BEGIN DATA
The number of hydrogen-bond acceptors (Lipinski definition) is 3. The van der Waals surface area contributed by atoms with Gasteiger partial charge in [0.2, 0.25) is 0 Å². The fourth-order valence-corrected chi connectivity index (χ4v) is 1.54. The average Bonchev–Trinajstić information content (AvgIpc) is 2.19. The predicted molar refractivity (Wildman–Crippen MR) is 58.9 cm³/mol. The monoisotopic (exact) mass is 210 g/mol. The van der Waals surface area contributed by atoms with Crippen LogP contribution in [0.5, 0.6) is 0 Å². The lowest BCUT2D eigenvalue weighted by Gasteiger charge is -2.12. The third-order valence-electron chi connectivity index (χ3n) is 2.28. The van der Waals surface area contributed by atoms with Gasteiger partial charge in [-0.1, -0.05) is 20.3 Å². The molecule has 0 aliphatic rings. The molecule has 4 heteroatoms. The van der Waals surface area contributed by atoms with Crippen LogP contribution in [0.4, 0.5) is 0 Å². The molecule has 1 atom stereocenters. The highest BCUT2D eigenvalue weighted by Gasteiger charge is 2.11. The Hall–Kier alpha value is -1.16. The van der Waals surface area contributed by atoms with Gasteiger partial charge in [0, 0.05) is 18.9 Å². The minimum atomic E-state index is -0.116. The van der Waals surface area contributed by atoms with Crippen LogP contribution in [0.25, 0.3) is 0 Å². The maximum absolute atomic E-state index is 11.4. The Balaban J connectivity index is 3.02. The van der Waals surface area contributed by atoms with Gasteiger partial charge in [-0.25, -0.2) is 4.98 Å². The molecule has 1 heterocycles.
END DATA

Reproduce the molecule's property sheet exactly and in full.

The number of hydrogen-bond acceptors (Lipinski definition) is 3. The van der Waals surface area contributed by atoms with Gasteiger partial charge in [0.2, 0.25) is 0 Å². The fourth-order valence-corrected chi connectivity index (χ4v) is 1.54. The average Bonchev–Trinajstić information content (AvgIpc) is 2.19. The predicted molar refractivity (Wildman–Crippen MR) is 58.9 cm³/mol. The monoisotopic (exact) mass is 210 g/mol. The van der Waals surface area contributed by atoms with Crippen LogP contribution in [0.5, 0.6) is 0 Å². The lowest BCUT2D eigenvalue weighted by Gasteiger charge is -2.12. The third-order valence-electron chi connectivity index (χ3n) is 2.28. The van der Waals surface area contributed by atoms with Gasteiger partial charge in [-0.1, -0.05) is 20.3 Å². The molecule has 0 aliphatic rings. The molecule has 4 heteroatoms. The van der Waals surface area contributed by atoms with Crippen LogP contribution in [0.4, 0.5) is 0 Å². The molecule has 1 atom stereocenters. The highest BCUT2D eigenvalue weighted by Gasteiger charge is 2.11. The Hall–Kier alpha value is -1.16. The van der Waals surface area contributed by atoms with Gasteiger partial charge in [0, 0.05) is 18.9 Å². The minimum atomic E-state index is -0.116. The van der Waals surface area contributed by atoms with Crippen LogP contribution in [0.25, 0.3) is 0 Å². The maximum absolute atomic E-state index is 11.4. The Balaban J connectivity index is 3.02. The van der Waals surface area contributed by atoms with Gasteiger partial charge in [-0.25, -0.2) is 4.98 Å². The molecule has 1 heterocycles.